As shown in the image above, you can decorate the witches in whatever ways you fancy them: A cute witch, a scary witch, a nice witch, a naughty witch, a young witch, an old witch… Make them smile or make them sneer. Let your imaginary witches come to life!
For step-by-step instructions on how to make these paper chains, go to one of my older posts on Halloween Paper Chains. There, you will also find free templates to make Jack O’Lantern and ghost paper chains!
Looking for more Halloween-related crafts? Click on any of the images below for more ideas:
If you have a skirt that you would rather wear as a pair of shorts, here is an easy way to make that transformation!
You will need:
a skirt with an elastic waist that is short enough and has enough fabric to make into a pair of shorts;
a pair of shorts that fits you well (to be used as a template);
tailor’s chalk or something similar to draw lines onto the fabric without permanently marking it;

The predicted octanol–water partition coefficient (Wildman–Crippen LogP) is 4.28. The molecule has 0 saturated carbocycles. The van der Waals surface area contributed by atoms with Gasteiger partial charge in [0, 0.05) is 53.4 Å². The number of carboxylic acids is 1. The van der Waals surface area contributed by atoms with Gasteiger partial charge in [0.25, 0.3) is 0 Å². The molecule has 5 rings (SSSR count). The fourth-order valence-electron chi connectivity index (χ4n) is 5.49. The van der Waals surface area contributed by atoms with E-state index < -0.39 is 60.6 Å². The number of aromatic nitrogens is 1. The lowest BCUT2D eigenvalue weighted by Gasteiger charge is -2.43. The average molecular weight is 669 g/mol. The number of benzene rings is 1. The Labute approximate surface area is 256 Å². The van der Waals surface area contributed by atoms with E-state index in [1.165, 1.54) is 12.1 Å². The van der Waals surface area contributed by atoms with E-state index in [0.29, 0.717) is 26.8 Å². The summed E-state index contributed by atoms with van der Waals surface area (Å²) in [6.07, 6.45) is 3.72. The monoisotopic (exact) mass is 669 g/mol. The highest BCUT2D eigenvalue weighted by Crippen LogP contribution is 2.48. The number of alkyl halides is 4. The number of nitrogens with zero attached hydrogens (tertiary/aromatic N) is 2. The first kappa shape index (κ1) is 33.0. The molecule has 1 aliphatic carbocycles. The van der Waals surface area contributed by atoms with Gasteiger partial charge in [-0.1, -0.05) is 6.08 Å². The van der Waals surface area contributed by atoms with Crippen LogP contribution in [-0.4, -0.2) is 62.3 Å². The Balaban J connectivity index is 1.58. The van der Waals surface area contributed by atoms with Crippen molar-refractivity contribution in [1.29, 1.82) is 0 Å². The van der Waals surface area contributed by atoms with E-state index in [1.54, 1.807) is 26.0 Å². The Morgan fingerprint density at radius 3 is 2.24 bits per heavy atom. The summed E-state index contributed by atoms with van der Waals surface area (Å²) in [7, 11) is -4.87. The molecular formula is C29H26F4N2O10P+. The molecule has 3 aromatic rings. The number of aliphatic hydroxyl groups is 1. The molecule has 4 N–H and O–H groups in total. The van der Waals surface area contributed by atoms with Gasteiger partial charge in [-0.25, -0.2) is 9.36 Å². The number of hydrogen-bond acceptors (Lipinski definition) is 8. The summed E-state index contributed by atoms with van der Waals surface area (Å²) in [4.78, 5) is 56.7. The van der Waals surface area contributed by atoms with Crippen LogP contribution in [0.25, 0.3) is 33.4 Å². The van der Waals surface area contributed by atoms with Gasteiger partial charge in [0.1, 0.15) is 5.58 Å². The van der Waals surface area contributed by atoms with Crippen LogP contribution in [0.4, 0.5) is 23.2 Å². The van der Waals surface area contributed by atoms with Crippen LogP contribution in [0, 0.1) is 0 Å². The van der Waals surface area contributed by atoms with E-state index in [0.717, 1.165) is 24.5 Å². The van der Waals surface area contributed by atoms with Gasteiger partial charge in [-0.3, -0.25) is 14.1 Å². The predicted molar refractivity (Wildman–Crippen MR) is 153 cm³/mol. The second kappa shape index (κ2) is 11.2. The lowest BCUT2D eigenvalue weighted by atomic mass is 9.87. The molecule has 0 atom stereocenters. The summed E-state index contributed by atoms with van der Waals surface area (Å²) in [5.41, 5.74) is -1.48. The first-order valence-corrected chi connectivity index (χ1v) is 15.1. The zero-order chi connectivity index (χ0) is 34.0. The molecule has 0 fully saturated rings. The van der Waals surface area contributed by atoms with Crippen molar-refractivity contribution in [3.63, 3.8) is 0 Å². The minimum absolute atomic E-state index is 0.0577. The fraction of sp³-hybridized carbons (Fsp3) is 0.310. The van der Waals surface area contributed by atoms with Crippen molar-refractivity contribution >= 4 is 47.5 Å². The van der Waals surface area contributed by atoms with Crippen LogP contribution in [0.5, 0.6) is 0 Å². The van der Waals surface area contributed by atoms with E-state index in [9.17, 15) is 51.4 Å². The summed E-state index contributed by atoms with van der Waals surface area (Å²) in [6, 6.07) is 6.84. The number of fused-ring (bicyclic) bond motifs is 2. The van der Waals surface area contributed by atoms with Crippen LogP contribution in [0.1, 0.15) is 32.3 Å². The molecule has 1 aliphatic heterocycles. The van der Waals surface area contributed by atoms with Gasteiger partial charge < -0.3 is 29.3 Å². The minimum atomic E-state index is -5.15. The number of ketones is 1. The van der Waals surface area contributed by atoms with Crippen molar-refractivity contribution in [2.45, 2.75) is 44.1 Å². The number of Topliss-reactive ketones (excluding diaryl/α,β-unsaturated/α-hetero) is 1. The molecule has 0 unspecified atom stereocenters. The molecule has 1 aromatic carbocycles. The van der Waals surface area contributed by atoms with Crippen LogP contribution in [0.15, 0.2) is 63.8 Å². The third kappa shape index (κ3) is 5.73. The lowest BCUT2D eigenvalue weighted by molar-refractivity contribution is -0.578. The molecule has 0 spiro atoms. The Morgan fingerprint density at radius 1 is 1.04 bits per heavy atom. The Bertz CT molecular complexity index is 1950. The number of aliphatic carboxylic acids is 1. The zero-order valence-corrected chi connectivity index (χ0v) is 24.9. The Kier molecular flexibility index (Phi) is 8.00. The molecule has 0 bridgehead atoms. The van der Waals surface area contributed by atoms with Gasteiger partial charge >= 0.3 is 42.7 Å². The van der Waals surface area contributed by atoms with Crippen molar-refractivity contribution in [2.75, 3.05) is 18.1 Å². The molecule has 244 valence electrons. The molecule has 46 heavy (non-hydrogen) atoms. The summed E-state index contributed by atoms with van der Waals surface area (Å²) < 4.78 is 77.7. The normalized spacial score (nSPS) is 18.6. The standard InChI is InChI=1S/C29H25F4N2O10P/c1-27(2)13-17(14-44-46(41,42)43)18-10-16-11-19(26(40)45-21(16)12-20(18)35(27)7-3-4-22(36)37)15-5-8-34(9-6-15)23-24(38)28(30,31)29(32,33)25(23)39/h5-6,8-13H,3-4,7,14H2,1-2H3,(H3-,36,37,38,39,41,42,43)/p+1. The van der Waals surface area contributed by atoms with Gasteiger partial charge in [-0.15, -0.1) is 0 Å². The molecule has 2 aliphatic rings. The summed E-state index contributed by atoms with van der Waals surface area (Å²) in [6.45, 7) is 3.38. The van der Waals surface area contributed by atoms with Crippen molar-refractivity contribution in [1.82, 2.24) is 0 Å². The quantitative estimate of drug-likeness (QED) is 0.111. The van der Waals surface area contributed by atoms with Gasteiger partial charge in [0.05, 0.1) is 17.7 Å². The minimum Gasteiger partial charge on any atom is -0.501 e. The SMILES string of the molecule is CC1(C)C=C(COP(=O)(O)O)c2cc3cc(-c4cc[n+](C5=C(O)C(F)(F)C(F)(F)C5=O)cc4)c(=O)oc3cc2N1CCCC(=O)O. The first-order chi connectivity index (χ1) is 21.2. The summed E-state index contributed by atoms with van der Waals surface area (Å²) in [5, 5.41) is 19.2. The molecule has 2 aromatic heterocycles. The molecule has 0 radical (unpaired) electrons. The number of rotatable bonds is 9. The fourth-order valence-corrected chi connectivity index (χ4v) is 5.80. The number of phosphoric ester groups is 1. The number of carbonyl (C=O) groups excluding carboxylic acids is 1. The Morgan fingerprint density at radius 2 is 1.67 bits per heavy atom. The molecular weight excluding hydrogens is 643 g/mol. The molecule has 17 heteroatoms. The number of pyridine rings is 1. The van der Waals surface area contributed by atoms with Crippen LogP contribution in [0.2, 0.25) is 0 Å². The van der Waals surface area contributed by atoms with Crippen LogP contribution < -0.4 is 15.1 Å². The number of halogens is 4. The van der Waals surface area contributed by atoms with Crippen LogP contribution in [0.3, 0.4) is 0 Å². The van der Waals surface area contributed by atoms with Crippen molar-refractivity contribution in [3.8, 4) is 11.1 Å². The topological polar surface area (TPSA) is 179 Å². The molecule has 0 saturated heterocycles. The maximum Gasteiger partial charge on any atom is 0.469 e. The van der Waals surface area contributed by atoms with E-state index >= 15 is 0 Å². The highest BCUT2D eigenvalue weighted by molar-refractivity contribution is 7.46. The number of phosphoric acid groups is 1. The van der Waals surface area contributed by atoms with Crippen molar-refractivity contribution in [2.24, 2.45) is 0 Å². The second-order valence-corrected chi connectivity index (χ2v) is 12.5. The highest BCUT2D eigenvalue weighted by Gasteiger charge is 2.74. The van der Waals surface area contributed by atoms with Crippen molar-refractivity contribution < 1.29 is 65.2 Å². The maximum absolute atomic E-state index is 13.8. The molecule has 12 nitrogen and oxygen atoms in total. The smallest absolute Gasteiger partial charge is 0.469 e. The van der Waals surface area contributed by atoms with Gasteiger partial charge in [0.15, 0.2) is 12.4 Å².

a sewing machine;
sewing thread which matches the color of your skirt.
(Note: You can click on the photos to enlarge them.)
1. Turn your skirt inside out and fold it so that the centers of its front and back are along the folds.
Align and pin the side seams of the skirt, along the middle line, indicated by the pink arrow in the image.
2. Fold the shorts you will use as a template in half with their front side facing out. Make sure to stretch the fabric of their back side as well as their front side so that both layers are flat.
Then place the shorts on top of the front half of the skirt, as shown in the image.
3. With tailor’s chalk, trace the front curve of the shorts (highlighted in green) onto the skirt, from the bottom edge of the elastic waist to the tip of the crotch.
4. Put sewing pins along the traced line, while making sure that the two layers of the skirt remain perfectly aligned.
5. Set your sewing machine to the zigzag setting, 5 mm in stitch width and 1 to 1.5 mm (17-25 spi) in stitch length.